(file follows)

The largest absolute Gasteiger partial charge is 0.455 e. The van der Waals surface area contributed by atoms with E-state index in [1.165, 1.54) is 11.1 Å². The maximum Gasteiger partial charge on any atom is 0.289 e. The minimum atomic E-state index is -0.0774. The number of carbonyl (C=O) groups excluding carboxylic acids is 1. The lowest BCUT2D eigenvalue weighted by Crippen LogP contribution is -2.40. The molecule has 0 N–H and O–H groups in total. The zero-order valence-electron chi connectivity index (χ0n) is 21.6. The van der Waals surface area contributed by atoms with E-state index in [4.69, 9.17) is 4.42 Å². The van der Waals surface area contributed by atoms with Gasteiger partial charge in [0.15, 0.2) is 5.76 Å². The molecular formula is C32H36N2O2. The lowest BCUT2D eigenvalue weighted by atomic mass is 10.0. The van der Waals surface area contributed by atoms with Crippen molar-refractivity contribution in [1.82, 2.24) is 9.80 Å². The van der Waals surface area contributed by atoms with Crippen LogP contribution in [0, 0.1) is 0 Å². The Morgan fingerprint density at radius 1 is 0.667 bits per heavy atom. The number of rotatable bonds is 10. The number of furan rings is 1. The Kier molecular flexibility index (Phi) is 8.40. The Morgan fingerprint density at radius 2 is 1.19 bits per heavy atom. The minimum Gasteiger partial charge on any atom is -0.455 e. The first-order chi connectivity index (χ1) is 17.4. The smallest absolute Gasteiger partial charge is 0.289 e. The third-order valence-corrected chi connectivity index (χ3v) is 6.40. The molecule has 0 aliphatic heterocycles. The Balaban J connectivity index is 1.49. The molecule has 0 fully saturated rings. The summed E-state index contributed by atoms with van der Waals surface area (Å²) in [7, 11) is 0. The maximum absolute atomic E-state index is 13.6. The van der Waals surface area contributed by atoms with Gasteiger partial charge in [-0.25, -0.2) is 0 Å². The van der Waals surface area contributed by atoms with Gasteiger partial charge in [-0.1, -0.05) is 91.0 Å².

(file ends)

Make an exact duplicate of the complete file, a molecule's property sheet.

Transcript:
The largest absolute Gasteiger partial charge is 0.455 e. The van der Waals surface area contributed by atoms with E-state index in [1.165, 1.54) is 11.1 Å². The maximum Gasteiger partial charge on any atom is 0.289 e. The minimum atomic E-state index is -0.0774. The number of carbonyl (C=O) groups excluding carboxylic acids is 1. The lowest BCUT2D eigenvalue weighted by Crippen LogP contribution is -2.40. The molecule has 0 N–H and O–H groups in total. The zero-order valence-electron chi connectivity index (χ0n) is 21.6. The van der Waals surface area contributed by atoms with E-state index in [4.69, 9.17) is 4.42 Å². The van der Waals surface area contributed by atoms with Gasteiger partial charge in [0.15, 0.2) is 5.76 Å². The molecular formula is C32H36N2O2. The lowest BCUT2D eigenvalue weighted by atomic mass is 10.0. The van der Waals surface area contributed by atoms with Crippen molar-refractivity contribution in [1.82, 2.24) is 9.80 Å². The van der Waals surface area contributed by atoms with Crippen LogP contribution in [0, 0.1) is 0 Å². The Morgan fingerprint density at radius 1 is 0.667 bits per heavy atom. The number of rotatable bonds is 10. The number of furan rings is 1. The Kier molecular flexibility index (Phi) is 8.40. The Morgan fingerprint density at radius 2 is 1.19 bits per heavy atom. The minimum Gasteiger partial charge on any atom is -0.455 e. The first-order chi connectivity index (χ1) is 17.4. The smallest absolute Gasteiger partial charge is 0.289 e. The third-order valence-corrected chi connectivity index (χ3v) is 6.40. The molecule has 0 aliphatic heterocycles. The Balaban J connectivity index is 1.49. The molecule has 0 fully saturated rings. The summed E-state index contributed by atoms with van der Waals surface area (Å²) in [7, 11) is 0. The maximum absolute atomic E-state index is 13.6. The van der Waals surface area contributed by atoms with Gasteiger partial charge in [-0.25, -0.2) is 0 Å². The van der Waals surface area contributed by atoms with Gasteiger partial charge in [-0.1, -0.05) is 91.0 Å².